All of this captures what we would call typical forms of design. But today's design practice often expands beyond these limits to include broader techniques, methods, and approaches.
How to overcome it?
The first thing I want you to understand is that impostor syndrome is normal. It's a sign that you have achieved some success in your work and life.
Think about it: you wouldn't experience it if you were pumping gas all day. This means that you're in a challenging role to have an impostor syndrome in the first place.
Know that you're not alone
Accept and embrace that you're experiencing impostor syndrome. Almost every designer has these same feelings. Even the ones that you look up to are still figuring things out.
Talk to a friend or a mentor to find support in each other and acknowledge that we're all going through this together.
Trust your gut feeling
Another piece of advice I always tell myself and others when they feel like a fraud is to understand that they are where they are because of their hard work, not because of luck. They couldn't have gotten this far if they were really a fraud.
Believe that your clients or company are working with you because they recognize your potential and that your coworkers believe in you.
Work on what you control
Many people are hard on themselves than they should be, and that's reflected in our culture, where we feel like we constantly need to achieve things. This pressure is going against the norm.
Do things you believe in and want to grow in. While striving to improve, do it in ways that make you comfortable. Focus on areas you can control. Think of how you react to the situations.
"Life is 10% what happens to you and 90% how you react to it."
– Charles R. Swindoll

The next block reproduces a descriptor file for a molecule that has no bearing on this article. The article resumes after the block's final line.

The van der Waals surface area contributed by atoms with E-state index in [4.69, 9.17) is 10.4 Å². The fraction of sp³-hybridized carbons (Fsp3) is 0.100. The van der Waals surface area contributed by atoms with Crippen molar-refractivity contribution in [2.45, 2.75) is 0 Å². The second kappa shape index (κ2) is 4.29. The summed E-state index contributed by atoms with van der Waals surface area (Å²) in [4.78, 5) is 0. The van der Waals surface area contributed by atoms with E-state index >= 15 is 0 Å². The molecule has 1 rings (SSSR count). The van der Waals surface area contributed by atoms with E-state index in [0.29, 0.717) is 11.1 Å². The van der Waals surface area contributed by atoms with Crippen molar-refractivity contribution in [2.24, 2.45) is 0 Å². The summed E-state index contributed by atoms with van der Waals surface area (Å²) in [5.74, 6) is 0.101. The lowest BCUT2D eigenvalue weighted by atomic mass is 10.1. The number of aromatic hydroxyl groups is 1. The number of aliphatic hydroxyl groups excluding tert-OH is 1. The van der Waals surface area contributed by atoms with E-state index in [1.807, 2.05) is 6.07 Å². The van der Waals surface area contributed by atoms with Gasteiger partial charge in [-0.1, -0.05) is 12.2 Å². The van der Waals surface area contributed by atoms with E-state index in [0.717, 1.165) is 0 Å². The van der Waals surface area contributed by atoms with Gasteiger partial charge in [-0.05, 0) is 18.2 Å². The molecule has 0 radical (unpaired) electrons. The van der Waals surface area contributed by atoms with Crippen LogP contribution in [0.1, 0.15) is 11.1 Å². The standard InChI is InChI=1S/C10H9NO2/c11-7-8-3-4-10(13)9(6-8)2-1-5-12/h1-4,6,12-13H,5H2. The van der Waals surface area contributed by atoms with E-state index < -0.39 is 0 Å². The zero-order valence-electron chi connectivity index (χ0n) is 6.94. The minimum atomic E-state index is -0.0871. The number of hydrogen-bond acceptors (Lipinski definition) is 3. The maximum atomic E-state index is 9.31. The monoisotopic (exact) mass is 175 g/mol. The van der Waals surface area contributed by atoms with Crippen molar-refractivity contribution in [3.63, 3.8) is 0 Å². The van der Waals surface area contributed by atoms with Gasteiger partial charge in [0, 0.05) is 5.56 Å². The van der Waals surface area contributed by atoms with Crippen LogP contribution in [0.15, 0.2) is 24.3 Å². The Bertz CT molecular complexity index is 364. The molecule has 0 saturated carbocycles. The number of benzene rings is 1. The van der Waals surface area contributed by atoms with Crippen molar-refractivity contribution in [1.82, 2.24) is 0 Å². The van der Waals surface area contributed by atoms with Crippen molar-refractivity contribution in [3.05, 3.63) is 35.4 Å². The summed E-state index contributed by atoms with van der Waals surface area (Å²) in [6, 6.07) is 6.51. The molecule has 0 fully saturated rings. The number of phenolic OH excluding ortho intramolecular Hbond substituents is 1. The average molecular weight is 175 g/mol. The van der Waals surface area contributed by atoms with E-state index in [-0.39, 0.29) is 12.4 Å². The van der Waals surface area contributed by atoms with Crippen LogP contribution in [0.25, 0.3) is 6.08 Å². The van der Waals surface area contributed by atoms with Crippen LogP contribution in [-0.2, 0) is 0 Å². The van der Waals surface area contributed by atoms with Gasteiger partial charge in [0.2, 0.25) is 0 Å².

Reflect on your past work
Impostor syndrome often feels like the more you achieve, the more you feel like you didn't get what you wanted. You create higher expectations for yourself, and that is, what I believe, keeps us feeling like impostors.
But the reality is that you do things you do because it was something you wanted to do, and it's your insecurities are telling you that you're not good enough.
If something doesn't go by plan – relax.
"You can't have a plan for everything. Pick your destination. Take some good wine, food, and people. Then simply enjoy the journey."
Strive for 1% improvement
It's easy to forget about the small wins and complain about not having significant achievements. But in life, every small decision, action, and success compounds. Strive for making the least possible progress every day instead of complaining.
"Strive for continuous improvement, instead of perfection."
Do not try to convince yourself that you are the best designer on the planet. The cure for imposter syndrome is recognizing that the world's best designers are all faking it, just like you.
The only difference between you and some famous designers is that they let themselves be excellent for long enough without worrying that they were faking it.